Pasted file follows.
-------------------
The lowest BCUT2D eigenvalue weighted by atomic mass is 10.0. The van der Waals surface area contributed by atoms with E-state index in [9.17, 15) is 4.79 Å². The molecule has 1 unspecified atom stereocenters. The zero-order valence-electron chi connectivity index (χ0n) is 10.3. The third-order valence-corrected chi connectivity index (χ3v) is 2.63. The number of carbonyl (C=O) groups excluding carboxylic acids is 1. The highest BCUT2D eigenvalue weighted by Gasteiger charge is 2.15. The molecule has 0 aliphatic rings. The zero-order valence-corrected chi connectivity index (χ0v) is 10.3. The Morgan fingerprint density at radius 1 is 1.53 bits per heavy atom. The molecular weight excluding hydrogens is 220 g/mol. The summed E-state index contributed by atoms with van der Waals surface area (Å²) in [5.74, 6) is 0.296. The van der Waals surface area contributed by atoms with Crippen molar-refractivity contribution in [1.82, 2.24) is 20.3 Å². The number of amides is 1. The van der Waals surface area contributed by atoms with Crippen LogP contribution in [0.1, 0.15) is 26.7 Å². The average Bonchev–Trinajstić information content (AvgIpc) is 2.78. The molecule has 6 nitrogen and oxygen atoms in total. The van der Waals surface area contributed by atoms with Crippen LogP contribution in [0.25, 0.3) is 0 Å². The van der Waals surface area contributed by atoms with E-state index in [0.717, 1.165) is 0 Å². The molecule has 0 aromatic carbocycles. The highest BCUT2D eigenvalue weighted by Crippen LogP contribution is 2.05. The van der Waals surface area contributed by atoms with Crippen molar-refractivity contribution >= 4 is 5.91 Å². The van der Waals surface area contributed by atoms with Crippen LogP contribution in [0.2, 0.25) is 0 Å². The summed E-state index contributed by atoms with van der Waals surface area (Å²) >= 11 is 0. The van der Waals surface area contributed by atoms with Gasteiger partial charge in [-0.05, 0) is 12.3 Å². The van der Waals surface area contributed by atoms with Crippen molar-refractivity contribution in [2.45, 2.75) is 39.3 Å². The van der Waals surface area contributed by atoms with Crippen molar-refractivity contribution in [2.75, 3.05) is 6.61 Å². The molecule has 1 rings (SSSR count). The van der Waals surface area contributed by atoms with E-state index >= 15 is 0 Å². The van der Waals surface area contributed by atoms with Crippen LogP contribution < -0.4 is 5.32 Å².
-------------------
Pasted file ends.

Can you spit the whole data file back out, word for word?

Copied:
The lowest BCUT2D eigenvalue weighted by atomic mass is 10.0. The van der Waals surface area contributed by atoms with E-state index in [9.17, 15) is 4.79 Å². The molecule has 1 unspecified atom stereocenters. The zero-order valence-electron chi connectivity index (χ0n) is 10.3. The third-order valence-corrected chi connectivity index (χ3v) is 2.63. The number of carbonyl (C=O) groups excluding carboxylic acids is 1. The highest BCUT2D eigenvalue weighted by Gasteiger charge is 2.15. The molecule has 0 aliphatic rings. The zero-order valence-corrected chi connectivity index (χ0v) is 10.3. The Morgan fingerprint density at radius 1 is 1.53 bits per heavy atom. The molecular weight excluding hydrogens is 220 g/mol. The summed E-state index contributed by atoms with van der Waals surface area (Å²) in [5.74, 6) is 0.296. The van der Waals surface area contributed by atoms with Crippen molar-refractivity contribution in [1.82, 2.24) is 20.3 Å². The number of amides is 1. The van der Waals surface area contributed by atoms with Crippen LogP contribution in [0.1, 0.15) is 26.7 Å². The average Bonchev–Trinajstić information content (AvgIpc) is 2.78. The molecule has 6 nitrogen and oxygen atoms in total. The van der Waals surface area contributed by atoms with Crippen LogP contribution in [0.25, 0.3) is 0 Å². The van der Waals surface area contributed by atoms with E-state index in [0.717, 1.165) is 0 Å². The molecule has 0 aromatic carbocycles. The highest BCUT2D eigenvalue weighted by Crippen LogP contribution is 2.05. The van der Waals surface area contributed by atoms with Crippen molar-refractivity contribution >= 4 is 5.91 Å². The van der Waals surface area contributed by atoms with Crippen LogP contribution in [0.2, 0.25) is 0 Å². The summed E-state index contributed by atoms with van der Waals surface area (Å²) >= 11 is 0. The van der Waals surface area contributed by atoms with Gasteiger partial charge in [-0.05, 0) is 12.3 Å². The van der Waals surface area contributed by atoms with Crippen molar-refractivity contribution in [2.45, 2.75) is 39.3 Å². The van der Waals surface area contributed by atoms with Crippen molar-refractivity contribution in [2.75, 3.05) is 6.61 Å². The molecule has 1 rings (SSSR count). The van der Waals surface area contributed by atoms with E-state index >= 15 is 0 Å². The van der Waals surface area contributed by atoms with Crippen LogP contribution < -0.4 is 5.32 Å².